Greg Burke, press director, told reporters Aug. 21 that from the moment the Vatican decided the World Meeting of Families 2018 would be in Dublin, it was clear that the pope would have to acknowledge the crimes committed against thousands of Irish Catholics by priests in parishes and by priests, religious brothers and nuns in schools, orphanages and other institutions.
The date, time and location of the meeting and the list of survivors invited will not be released until after the meeting, and then only with the permission of the survivors taking part, Burke said.
Pope Francis wants the trip to focus on families, Burke said, which is why he is not going to Northern Ireland on the same visit. Even the moments dictated by protocol — for example, meetings with government officials — will focus on the family, he said.
Asked whether the pope and the Vatican were concerned that with renewed media attention on clerical sexual abuse the theme would overshadow the pope’s focus on the family, Burke responded, “Any trip to Ireland was not only going to be about the family.”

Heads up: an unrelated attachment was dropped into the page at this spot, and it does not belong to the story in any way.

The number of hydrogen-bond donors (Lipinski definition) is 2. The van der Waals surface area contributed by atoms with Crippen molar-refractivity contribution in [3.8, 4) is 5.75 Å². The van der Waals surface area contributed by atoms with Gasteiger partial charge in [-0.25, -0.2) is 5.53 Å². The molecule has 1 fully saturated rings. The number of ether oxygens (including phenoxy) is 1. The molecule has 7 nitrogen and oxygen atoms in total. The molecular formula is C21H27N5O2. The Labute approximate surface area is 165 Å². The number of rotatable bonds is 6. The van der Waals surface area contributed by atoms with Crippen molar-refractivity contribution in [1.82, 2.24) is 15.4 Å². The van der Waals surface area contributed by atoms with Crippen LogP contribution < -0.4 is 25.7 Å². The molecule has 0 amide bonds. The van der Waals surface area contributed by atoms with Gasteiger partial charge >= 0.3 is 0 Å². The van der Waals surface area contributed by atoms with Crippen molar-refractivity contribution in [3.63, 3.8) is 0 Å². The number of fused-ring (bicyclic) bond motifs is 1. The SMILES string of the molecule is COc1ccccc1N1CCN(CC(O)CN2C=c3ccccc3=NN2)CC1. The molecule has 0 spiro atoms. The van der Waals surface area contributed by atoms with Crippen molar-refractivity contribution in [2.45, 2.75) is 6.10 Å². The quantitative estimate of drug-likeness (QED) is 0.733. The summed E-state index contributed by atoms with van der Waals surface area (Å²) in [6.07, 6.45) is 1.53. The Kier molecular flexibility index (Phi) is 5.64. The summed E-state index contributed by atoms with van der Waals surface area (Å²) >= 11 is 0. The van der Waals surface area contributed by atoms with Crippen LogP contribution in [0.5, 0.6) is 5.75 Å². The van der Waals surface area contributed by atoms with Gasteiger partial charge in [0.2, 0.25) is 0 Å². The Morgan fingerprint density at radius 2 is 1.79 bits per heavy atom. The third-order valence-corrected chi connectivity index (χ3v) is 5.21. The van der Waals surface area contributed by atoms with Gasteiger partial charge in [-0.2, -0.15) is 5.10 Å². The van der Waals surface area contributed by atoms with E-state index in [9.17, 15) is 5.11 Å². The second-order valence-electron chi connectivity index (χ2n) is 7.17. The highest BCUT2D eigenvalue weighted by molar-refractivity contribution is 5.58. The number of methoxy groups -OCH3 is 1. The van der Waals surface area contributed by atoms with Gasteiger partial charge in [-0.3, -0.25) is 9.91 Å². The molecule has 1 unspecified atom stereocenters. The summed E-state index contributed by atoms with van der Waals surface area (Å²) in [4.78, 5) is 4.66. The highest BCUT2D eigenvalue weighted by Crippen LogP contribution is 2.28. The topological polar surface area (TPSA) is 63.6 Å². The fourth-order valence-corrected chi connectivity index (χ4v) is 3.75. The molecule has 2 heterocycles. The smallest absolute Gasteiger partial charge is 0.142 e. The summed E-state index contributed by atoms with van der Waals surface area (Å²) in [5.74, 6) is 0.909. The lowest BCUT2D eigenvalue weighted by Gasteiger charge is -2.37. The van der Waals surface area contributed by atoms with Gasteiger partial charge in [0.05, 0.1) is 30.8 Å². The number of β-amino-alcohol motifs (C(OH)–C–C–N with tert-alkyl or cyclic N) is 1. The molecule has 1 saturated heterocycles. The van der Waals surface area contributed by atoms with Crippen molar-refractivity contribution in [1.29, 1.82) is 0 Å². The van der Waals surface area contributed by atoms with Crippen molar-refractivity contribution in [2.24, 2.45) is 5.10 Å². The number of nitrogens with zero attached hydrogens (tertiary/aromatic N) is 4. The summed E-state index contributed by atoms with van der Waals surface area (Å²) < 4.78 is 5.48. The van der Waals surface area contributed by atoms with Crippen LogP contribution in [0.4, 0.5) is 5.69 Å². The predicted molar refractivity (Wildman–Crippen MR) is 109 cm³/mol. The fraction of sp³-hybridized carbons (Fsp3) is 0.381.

“The pope is well rested and ready and wants to talk about the family,” Burke said.
However, in discussing the individual events on the pope’s schedule in Ireland, the spokesman also mentioned that Aug. 25 Pope Francis would begin his visit to Dublin’s pro-cathedral by praying silently before a candle in the Blessed Sacrament chapel that burns for the abuse survivors.
Without providing details, Burke also said the pope would talk about abuse in at least one of his speeches during the trip.